Based on Barcelona, Spain, tech company Tekstum also relies on data and artificial intelligence to help publishers interpret readers’ preferences. Tekstum analyzes social media content and generates “sentiment reports” that can help publishers better understand how readers feel about particular books, genres, and more.

The company’s founding CEO Marc Santandreu says that gauging readers’ opinions is “the goldmine of successful publishing.”

Launched in 2015, Tekstum’s analysis of emotion and sentiment creates a “sentiment cloud” that tracks reader feedback, inspired by Robert Plutchik’s theories of emotion, and whose “wheel of emotions” tracks the prevalence and overlapping of various sentiments.

“Algorithms will not replace publishers, booksellers, or librarians, but they will facilitate their work, allowing them to make better decisions, and make personal and more precise recommendations”Marc Santandreu

Santandreu tells Publishing Perspectives, “Knowing readers’ predominant emotions is a qualitative way of knowing their tastes,” Santandreu says, “and data helps publishers make better decisions. Culture needs to rely on technology to improve its dissemination.

“Algorithms are capable of automatically analyzing thousands of opinions to find patterns within reader behavior and achieve a radiography of reactions.”

Santandreu acknowledges that the Spanish publishing industry initially has been resistant to the arrival of this and other technology.

“Publishing used to work on intuition,” he says, “but with technology, publishers can become much more efficient, and technology and culture need to walk hand-in-hand and create more of a demand-based business model. A multitude of tools can allow us to improve discoverability and sales.”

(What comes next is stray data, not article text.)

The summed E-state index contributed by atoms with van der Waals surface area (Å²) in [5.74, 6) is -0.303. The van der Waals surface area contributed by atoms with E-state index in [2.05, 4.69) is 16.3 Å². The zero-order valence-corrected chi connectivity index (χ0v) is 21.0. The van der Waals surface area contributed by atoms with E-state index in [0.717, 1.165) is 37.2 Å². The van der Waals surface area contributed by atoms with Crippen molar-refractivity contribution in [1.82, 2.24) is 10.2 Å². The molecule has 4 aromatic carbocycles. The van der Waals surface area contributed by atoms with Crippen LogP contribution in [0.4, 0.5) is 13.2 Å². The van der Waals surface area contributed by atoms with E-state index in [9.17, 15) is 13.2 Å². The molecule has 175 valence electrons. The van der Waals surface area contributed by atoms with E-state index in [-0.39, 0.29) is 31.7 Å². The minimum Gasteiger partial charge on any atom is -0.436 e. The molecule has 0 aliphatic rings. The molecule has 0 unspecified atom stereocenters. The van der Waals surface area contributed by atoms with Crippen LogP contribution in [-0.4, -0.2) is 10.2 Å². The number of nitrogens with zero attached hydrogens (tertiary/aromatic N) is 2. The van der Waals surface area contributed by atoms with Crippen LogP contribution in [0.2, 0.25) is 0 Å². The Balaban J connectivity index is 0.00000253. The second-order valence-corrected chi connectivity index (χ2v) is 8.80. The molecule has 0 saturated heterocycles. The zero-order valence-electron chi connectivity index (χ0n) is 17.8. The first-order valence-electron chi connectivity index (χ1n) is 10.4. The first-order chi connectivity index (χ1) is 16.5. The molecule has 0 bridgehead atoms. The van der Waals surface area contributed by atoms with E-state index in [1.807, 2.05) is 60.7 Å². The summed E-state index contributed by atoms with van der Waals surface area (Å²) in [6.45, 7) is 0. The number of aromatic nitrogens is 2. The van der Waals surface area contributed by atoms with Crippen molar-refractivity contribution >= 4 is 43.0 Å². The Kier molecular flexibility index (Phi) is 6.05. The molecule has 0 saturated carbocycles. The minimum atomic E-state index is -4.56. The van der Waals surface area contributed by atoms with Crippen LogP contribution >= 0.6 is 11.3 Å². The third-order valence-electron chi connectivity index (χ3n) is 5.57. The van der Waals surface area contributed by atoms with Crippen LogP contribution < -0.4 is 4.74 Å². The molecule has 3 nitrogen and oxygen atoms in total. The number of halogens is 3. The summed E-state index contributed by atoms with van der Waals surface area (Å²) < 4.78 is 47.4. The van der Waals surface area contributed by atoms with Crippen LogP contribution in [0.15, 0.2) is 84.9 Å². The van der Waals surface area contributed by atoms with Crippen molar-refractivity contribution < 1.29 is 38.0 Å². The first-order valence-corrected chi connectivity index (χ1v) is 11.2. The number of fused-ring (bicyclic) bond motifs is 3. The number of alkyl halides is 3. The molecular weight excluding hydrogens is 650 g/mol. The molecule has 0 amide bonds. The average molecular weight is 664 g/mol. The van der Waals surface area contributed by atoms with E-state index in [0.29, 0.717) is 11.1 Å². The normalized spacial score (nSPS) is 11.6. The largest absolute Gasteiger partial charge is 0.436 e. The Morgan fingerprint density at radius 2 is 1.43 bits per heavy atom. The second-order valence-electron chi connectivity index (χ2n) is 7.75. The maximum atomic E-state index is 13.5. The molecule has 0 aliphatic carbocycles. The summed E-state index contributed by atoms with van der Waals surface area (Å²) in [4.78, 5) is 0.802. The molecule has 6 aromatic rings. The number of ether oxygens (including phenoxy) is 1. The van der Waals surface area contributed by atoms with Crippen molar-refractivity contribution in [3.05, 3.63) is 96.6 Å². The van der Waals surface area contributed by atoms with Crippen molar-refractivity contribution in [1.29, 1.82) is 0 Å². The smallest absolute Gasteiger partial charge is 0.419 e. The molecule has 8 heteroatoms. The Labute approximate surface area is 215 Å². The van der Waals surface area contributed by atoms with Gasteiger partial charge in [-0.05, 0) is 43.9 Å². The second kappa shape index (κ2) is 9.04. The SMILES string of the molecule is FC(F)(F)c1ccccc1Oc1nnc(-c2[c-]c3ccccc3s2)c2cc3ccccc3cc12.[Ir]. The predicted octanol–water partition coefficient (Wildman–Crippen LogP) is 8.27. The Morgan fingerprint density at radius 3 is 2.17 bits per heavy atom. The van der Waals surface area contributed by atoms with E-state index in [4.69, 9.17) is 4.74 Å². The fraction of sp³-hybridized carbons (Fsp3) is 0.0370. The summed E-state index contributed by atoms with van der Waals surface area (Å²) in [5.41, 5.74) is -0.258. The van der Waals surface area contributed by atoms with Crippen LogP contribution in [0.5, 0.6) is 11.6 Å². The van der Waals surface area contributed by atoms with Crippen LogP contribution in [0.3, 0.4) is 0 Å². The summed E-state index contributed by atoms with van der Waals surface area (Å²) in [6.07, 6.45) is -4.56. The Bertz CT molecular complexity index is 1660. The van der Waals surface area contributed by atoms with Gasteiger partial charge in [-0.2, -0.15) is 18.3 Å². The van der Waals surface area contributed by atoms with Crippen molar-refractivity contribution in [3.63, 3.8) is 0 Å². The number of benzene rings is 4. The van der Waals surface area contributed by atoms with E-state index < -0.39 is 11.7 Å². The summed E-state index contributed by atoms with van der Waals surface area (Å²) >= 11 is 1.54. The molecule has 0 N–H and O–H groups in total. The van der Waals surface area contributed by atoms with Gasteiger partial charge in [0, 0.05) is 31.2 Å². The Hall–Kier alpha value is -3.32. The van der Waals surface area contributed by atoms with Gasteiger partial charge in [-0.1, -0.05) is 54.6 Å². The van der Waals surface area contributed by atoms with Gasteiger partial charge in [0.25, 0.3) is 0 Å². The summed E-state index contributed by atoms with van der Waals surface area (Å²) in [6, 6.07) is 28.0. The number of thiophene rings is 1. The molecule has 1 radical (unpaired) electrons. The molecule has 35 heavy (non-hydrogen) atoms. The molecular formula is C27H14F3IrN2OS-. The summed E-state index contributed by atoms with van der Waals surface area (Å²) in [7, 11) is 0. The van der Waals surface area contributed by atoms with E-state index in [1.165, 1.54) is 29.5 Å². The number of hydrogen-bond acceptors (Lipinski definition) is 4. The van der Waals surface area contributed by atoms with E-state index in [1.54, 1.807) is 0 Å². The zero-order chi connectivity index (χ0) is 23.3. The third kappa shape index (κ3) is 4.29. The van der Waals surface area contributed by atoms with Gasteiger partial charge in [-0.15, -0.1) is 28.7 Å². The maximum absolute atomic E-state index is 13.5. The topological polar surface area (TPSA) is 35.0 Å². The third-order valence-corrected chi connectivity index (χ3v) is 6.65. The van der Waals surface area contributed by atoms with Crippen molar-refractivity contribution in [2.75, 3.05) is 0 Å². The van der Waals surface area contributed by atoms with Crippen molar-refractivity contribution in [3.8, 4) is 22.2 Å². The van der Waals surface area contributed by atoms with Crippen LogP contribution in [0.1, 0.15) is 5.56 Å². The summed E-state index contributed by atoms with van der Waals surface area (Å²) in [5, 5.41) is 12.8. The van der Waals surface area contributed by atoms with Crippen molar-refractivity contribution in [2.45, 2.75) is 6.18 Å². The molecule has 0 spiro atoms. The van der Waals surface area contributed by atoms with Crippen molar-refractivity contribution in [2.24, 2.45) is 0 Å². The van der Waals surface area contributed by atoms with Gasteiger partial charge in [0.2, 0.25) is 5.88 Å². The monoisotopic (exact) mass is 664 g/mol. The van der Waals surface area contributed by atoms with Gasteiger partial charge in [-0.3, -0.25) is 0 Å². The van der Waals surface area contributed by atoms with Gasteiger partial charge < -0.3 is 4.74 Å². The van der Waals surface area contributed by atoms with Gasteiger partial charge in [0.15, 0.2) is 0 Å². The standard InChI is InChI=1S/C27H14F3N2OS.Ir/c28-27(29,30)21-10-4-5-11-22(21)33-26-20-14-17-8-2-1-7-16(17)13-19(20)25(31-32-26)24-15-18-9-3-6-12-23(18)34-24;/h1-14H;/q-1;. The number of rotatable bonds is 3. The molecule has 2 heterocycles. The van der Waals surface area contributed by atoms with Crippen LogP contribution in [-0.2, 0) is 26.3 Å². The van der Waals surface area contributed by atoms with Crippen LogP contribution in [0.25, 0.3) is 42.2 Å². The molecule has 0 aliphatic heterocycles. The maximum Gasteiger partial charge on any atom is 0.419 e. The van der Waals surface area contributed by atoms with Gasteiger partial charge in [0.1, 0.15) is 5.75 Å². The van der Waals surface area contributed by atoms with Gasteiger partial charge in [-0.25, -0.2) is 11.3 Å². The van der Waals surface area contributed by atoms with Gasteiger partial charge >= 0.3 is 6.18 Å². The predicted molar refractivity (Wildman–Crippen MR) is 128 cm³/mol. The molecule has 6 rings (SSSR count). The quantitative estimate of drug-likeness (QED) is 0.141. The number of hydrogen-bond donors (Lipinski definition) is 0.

He acknowledges that there’s a margin of error when analyzing data gleaned from readers’ opinions, given the proliferation of false reviews on sites such as Amazon.

“We always say the first 10 reviews on Amazon are written by authors’ relatives and friends,” he says.

But he adds that the credibility of reader sentiment also depends on the number of reviews, as a handful of negative reviews weigh little against thousands of positive ones.

Nevertheless, “Five percent of data has to be taken with a level of prudence,” Santandreu says. “But if many people are saying a book is addictive, it probably is.”

He describes the publishing sector as “very conservative and traditional” and slow to embrace market research, unlike many other sectors, which constantly analyze product demand.

“Spain’s publishing sector is little-by-little increasing its use of data,” he says.

“Algorithms will not replace publishers, booksellers, or librarians, but they will facilitate their work, allowing them to make better decisions, and make personal and more precise recommendations,” says Marc Santandreu. “And that ultimately helps readers.”


CONTEC Mexico 2018 was produced in Mexico City by Frankfurter Buchmesse. More coverage from Publishing Perspectives of CONTEC series events is here.

About the Author

Adam Critchley

Adam Critchley is a Mexico-based freelance writer and translator. His articles have been published in Brando, Forbes, GQ, Gatopardo, Loft, Life&Style, Publishers Weekly, Travesías and Vinísfera, among other publications, and his short stories have appeared in The Brooklyn Review, El Puro Cuento and Storyteller-UK. His translations include a series of children's books based on indigenous Mexican folk tales. He can be contacted at adamcritchley@hotmail.com